For someone who lives within 12 miles of the infamous wall along the U.S.-Mexico border, it was an odd feeling to travel along the wall between Palestine and Israel last week just as Osama bin Laden’s death was announced to the world. Odd, because the parallels between the two desert regions are so remarkable. Palestinian farmers I spoke with were not interested in talking about the wall itself, nor the killing of bin Laden, nor the Hamas-Fatah unification. Instead, like farmers on the Mexican side of the border near where I live, they wanted to talk water rights. Specifically, they were intent on having this American writer understand how their lives are affected by the ways water flows beneath the wall.
The environmental-justice issues surrounding the extravagant use and abuse of shared aquifers were what most concerned farmers from Ramallah, Nablus, and Jericho with whom I spoke. For decades, Israel and Palestine have struggled over how to share the same aquifers for domestic water use and for irrigated agriculture. Israel currently pumps roughly 82 percent of all the water extracted from the shared western aquifer, but it used to do 95 percent of the pumping only a half century ago, a fact that allows its defenders to claim that Israel has indeed allowed Palestinians more access to water. But the western aquifer is largely recharged under the West Bank, where Israel no longer agrees to let Palestinian farmers drill more wells. In defiance of this unilateral ban, Palestinians have clandestinely drilled more than 3,500 wildcat wells in the West Bank, which, once found, end up being contested in the courts. Prohibiting more wells in the West Bank, one Palestinian farmer told me last week, would be the equivalent of committing “environmental genocide.”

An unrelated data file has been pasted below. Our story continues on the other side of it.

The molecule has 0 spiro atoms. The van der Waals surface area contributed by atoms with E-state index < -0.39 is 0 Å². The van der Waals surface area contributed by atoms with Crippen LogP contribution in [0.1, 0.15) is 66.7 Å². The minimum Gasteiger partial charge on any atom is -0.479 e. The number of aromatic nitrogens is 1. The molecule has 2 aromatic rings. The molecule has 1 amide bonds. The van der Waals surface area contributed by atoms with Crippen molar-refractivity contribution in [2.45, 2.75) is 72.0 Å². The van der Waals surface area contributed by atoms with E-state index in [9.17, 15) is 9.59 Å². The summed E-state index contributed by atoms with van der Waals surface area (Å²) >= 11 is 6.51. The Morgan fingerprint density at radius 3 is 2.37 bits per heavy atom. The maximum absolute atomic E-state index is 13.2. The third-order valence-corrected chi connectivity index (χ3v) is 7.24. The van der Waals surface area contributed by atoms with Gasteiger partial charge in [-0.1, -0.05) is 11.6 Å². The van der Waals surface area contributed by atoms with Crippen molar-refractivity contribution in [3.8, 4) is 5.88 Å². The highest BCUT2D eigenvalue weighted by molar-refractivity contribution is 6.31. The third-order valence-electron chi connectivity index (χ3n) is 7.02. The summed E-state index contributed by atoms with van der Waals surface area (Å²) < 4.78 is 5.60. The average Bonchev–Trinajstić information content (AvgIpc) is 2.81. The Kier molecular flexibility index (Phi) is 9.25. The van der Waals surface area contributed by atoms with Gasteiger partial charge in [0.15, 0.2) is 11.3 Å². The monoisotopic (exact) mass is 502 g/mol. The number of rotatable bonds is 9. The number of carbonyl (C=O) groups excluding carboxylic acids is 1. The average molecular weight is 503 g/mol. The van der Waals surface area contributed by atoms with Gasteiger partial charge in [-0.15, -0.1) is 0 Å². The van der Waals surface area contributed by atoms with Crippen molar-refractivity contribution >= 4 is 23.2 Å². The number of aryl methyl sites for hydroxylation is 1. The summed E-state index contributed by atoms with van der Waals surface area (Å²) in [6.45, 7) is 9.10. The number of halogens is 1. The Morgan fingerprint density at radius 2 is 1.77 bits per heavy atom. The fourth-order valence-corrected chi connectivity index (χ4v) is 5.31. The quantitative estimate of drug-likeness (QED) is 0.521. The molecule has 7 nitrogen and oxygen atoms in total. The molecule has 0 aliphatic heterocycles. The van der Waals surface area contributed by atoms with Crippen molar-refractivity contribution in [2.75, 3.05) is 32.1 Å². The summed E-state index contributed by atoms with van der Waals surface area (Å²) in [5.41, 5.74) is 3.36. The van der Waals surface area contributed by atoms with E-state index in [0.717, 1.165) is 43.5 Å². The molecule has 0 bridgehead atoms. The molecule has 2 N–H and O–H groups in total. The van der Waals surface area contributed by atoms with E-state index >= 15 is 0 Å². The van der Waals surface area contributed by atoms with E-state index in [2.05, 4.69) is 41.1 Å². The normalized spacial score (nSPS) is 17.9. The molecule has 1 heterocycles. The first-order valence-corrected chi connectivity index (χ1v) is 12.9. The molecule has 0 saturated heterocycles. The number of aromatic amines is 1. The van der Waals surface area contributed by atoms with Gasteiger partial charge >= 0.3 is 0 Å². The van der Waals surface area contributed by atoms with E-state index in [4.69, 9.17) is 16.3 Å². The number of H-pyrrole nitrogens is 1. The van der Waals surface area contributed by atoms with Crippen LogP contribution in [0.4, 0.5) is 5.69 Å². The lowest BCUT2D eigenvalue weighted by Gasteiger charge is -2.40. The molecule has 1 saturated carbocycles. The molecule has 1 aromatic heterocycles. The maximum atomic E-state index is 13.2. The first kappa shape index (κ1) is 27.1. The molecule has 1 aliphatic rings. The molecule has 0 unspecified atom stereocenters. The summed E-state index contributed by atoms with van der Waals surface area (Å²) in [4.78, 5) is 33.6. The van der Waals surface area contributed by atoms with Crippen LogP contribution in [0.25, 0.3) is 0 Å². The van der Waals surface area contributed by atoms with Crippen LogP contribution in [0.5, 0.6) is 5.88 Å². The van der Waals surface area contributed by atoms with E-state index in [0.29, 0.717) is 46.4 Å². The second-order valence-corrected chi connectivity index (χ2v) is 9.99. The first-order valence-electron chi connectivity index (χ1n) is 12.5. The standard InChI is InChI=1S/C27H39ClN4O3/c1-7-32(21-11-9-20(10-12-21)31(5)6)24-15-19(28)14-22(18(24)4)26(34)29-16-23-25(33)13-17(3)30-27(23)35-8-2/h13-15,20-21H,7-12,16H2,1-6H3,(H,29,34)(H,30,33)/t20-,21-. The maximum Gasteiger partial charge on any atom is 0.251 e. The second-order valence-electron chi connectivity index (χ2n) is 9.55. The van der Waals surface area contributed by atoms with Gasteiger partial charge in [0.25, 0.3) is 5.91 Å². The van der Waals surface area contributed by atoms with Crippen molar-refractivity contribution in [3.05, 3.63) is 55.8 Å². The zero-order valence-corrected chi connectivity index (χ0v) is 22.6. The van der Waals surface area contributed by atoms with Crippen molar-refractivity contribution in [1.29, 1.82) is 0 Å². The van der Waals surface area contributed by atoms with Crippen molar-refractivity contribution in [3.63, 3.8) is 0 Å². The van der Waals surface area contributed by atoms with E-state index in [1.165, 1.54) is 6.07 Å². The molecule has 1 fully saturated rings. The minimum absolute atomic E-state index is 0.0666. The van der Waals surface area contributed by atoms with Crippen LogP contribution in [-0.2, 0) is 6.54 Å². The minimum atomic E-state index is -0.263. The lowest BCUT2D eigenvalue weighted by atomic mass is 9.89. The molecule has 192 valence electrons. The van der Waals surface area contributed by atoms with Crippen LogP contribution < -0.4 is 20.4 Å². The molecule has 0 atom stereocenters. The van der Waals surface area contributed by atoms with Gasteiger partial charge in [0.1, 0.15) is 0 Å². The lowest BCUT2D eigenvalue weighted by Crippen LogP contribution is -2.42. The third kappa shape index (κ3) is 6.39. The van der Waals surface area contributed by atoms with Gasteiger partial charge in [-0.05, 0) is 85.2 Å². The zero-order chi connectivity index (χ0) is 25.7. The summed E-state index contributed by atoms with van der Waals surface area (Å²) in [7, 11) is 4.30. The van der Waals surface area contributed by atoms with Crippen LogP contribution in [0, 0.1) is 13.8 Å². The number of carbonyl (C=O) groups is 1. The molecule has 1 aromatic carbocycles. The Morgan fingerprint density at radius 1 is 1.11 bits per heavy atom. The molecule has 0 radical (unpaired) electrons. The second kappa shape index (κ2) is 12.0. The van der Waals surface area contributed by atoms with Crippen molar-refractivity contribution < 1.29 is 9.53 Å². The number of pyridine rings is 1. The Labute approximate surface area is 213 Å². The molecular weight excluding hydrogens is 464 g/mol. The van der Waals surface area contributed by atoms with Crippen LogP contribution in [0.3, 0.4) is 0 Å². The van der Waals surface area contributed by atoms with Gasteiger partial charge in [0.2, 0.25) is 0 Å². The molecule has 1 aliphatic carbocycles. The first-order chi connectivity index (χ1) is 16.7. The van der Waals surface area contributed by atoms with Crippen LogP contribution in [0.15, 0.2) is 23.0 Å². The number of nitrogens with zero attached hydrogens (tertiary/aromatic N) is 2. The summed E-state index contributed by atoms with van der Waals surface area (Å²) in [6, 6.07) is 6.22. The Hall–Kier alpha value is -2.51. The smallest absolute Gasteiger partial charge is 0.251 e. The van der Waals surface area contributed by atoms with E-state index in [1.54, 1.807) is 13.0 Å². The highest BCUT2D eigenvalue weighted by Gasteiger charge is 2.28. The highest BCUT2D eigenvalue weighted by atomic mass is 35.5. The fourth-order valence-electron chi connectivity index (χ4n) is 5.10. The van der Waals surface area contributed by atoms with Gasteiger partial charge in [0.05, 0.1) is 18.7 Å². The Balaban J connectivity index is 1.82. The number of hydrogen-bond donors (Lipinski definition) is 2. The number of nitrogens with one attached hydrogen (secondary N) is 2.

There are many reasons why Palestinians in the West Bank consider access to uncontaminated groundwater to be the most critical environmental-justice issue facing them. For starters, the average Israeli consumes at least two and a half times the water used by the average Palestinian in the West Bank. But averages do not tell the entire story. In Hebron in the southern reaches of the West Bank, many Palestinian and Bedouin families must get by on as little as four gallons of water per day, far less than the 26 gallons recommended by the United Nations as the minimum daily water requirement to maintain health. By contrast, the average Israeli per capita consumption is somewhere between 79 and 106 gallons per day. While more affluent urban Palestinians have inched their average consumption up from 18 to 76 gallons per day over the last couple decades, they still pay more than three times as much for water as Israeli settlers occupying the West Bank.